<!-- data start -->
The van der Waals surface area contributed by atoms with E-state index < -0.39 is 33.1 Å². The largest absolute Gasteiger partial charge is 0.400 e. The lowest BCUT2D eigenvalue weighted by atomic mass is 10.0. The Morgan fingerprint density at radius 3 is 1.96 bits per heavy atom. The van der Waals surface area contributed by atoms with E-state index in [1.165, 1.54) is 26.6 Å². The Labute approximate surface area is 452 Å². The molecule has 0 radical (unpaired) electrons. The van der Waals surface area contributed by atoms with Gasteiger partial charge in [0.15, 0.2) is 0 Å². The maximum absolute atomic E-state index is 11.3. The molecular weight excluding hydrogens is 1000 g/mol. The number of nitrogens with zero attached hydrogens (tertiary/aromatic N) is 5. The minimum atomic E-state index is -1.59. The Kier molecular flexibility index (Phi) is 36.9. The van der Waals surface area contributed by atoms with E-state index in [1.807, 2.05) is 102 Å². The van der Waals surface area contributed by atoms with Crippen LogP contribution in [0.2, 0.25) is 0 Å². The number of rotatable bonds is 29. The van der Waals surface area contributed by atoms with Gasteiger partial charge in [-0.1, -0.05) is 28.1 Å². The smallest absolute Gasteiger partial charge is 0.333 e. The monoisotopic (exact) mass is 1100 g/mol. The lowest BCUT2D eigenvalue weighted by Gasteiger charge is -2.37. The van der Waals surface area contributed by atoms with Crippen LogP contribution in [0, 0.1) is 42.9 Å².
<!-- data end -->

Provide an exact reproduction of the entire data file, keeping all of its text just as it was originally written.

The van der Waals surface area contributed by atoms with E-state index < -0.39 is 33.1 Å². The largest absolute Gasteiger partial charge is 0.400 e. The lowest BCUT2D eigenvalue weighted by atomic mass is 10.0. The Morgan fingerprint density at radius 3 is 1.96 bits per heavy atom. The van der Waals surface area contributed by atoms with E-state index in [1.165, 1.54) is 26.6 Å². The Labute approximate surface area is 452 Å². The molecule has 0 radical (unpaired) electrons. The van der Waals surface area contributed by atoms with Gasteiger partial charge in [0.15, 0.2) is 0 Å². The maximum absolute atomic E-state index is 11.3. The molecular weight excluding hydrogens is 1000 g/mol. The number of nitrogens with zero attached hydrogens (tertiary/aromatic N) is 5. The minimum atomic E-state index is -1.59. The Kier molecular flexibility index (Phi) is 36.9. The van der Waals surface area contributed by atoms with E-state index in [1.807, 2.05) is 102 Å². The van der Waals surface area contributed by atoms with Crippen LogP contribution in [0.2, 0.25) is 0 Å². The number of rotatable bonds is 29. The van der Waals surface area contributed by atoms with Gasteiger partial charge in [-0.1, -0.05) is 28.1 Å². The smallest absolute Gasteiger partial charge is 0.333 e. The monoisotopic (exact) mass is 1100 g/mol. The lowest BCUT2D eigenvalue weighted by Gasteiger charge is -2.37. The van der Waals surface area contributed by atoms with Crippen LogP contribution in [0, 0.1) is 42.9 Å².